Unless corrected, where ever there is doubt as to what happened, I will presume innocence on the part of the suspect, unless that detail was not disclosed and meant to be included.
Suspect is pulled over for speeding. He has no outstanding warrant for his arrest in any crime and is not currently serving time for a crime. This is legal.
The suspect's cell phone is in plain view of the officer when he approaches the suspect. As there is no evidence of contraband otherwise, the officer has no need to look at the cellphone.
The police officer performs a warrentless search of the car without the suspect's approval. He has no probable cause to do this. The suspect has not given permission to do this. From here on out, the officer is no performing an illegal search and seizure of evidence against the suspect.
The officer finds the illegal fire arm under the suspects seat, which is not in plane view. The nature of why the fire arm is illegal is not applicable at this point. Possession of this evidence is probable cause to arrest the suspect.
The officer continues the search of the car and siezes it and its contents for evidence processing.
The phone is now evidence and is unlocked against the suspect's will and cataloged for any further evidence of possible crimes.
The case relies on the information in parts 3 and 4 being true. If this is not the case, the an illegal search was performed. First, there was nothing in plain view that would lead the officer to suspect that there was any contraband or criminal evidence within the car (the gun was fully concealed from view of the officer as he was giving the ticket to the suspect). If he did not receive affirmative permission from the suspect, the gun would thus be a product of an illegal search, and thus would be removed from evidence in pre-trial motions.
Now, I know what you're thinking: But I'm asking about the phone, not the gun. Not only is the gun gone, but any evidence that was discovered by the gun is now a product of an illegal search and seizure. The phone is what's called "Fruit of the Poisonous Tree" and is just as dirty evidence against the suspect as the gun was. As is any evidence of a crime found on the phone. So yes, the digital contents search is illegal, but not because of the ruling on it being digital contents but because the reason for it's seizure was because the illegal search took place to get the suspect arrested and find probable cause to seize the phone.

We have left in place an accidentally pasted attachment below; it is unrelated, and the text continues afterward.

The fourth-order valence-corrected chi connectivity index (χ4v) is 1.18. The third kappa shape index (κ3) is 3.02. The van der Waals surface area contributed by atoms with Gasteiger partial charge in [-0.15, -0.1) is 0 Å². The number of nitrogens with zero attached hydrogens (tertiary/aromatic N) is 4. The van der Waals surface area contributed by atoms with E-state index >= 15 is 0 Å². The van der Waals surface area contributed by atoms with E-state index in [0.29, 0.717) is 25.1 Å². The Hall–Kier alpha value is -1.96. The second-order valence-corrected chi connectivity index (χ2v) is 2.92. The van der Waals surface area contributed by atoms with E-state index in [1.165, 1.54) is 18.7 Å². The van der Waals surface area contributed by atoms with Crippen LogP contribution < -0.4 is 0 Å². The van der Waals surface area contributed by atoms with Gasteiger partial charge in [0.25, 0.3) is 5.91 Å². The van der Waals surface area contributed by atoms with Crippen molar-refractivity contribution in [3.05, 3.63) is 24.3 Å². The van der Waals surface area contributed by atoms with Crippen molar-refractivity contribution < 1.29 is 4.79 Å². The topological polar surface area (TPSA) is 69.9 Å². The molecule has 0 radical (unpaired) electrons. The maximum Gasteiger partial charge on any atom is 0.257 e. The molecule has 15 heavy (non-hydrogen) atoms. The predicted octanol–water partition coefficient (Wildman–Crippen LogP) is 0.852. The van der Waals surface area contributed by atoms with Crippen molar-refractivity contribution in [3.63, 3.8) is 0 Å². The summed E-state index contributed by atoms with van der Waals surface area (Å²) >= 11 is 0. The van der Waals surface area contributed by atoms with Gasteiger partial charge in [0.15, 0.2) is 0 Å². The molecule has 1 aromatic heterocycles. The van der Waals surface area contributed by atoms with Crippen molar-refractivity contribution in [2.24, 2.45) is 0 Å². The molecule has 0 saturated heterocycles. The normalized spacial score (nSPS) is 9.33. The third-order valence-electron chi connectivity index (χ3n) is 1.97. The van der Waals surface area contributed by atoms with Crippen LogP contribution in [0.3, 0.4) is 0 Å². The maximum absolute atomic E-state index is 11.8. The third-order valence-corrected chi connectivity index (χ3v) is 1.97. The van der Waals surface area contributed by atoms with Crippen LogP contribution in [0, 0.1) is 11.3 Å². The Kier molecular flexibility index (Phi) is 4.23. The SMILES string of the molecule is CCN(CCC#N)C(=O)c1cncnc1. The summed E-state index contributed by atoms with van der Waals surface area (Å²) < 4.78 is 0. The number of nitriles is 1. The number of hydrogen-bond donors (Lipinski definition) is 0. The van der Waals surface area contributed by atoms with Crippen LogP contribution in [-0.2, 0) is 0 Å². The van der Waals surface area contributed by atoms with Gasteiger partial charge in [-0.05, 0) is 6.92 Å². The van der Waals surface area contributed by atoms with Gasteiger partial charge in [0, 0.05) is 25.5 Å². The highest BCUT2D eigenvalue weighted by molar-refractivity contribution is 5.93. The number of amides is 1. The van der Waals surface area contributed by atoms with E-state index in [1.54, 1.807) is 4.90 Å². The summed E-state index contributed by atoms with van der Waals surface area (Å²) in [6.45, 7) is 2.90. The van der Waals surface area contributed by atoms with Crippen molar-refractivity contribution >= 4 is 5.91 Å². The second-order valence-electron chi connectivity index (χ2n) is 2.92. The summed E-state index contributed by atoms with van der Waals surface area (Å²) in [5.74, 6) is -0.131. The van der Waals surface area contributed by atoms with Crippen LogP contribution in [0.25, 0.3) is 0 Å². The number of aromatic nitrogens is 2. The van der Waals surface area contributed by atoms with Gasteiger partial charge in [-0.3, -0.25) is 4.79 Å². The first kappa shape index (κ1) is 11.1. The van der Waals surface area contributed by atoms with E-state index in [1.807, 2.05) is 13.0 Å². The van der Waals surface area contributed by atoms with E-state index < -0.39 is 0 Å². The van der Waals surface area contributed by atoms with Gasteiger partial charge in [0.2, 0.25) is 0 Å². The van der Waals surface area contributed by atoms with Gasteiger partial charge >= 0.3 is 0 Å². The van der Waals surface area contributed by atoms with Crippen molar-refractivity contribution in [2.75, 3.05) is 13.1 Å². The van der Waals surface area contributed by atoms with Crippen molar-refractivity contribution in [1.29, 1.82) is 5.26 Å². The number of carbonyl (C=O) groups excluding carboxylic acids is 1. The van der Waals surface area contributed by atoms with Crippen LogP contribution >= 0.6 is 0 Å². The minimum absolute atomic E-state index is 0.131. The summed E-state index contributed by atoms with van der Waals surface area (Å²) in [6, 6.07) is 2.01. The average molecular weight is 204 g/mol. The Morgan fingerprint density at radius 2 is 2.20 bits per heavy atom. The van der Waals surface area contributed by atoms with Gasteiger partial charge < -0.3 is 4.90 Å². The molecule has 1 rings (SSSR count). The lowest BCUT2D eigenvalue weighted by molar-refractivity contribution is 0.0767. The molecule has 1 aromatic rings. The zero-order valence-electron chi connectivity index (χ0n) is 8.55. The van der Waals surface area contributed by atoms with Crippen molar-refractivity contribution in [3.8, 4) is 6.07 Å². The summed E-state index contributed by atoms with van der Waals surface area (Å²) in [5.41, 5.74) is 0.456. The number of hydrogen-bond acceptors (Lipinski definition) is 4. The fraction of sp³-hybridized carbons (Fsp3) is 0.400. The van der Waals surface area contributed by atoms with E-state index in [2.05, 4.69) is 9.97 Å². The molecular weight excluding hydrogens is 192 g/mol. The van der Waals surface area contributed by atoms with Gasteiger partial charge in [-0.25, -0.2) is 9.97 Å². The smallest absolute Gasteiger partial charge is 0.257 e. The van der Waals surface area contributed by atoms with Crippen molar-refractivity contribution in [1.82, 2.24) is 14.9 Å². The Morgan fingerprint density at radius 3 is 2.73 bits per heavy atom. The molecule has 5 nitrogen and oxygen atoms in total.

Now, this all assumes that the suspect didn't meet a few criteria... if he was a paroled convict of another crime OR on probation for another crime, the officer may have probable cause to perform the search, even if the weapon wasn't in plain view.
Additionally, for argument's sake, lets say that the suspect was speeding because he had just shot someone with the illegal gun and the police were aware of his connection to the crime in some way, because the last text to the deceased was from this guy and it asked the deceased to meet at the spot the body was found. This means that the cops would at the least be looking for him for questioning, if not already filing a warrant for the contents of his cellphone and possible search of his property for evidence. The cops could argue that they were already looking to for this guy in connection to the crime and they were looking for the phone and evidence on the phone would provide probable cause to search his property and would have found the gun that way. Because they were already looking for these specific items on this specific person, they could established discovery of them would have happened during the course of due process of the law and then the items would be back in play.
Given your story, it's likely that all evidence of the gun charge would be tossed out as valid to your case, and without evidence of a crime, the suspect will go free. The gun will not be returned as he cannot lawfully posses it, but his phone would be returned and all date the police took from it would be destroyed.
If you would like to change the circumstances of the situation, give me a heads up.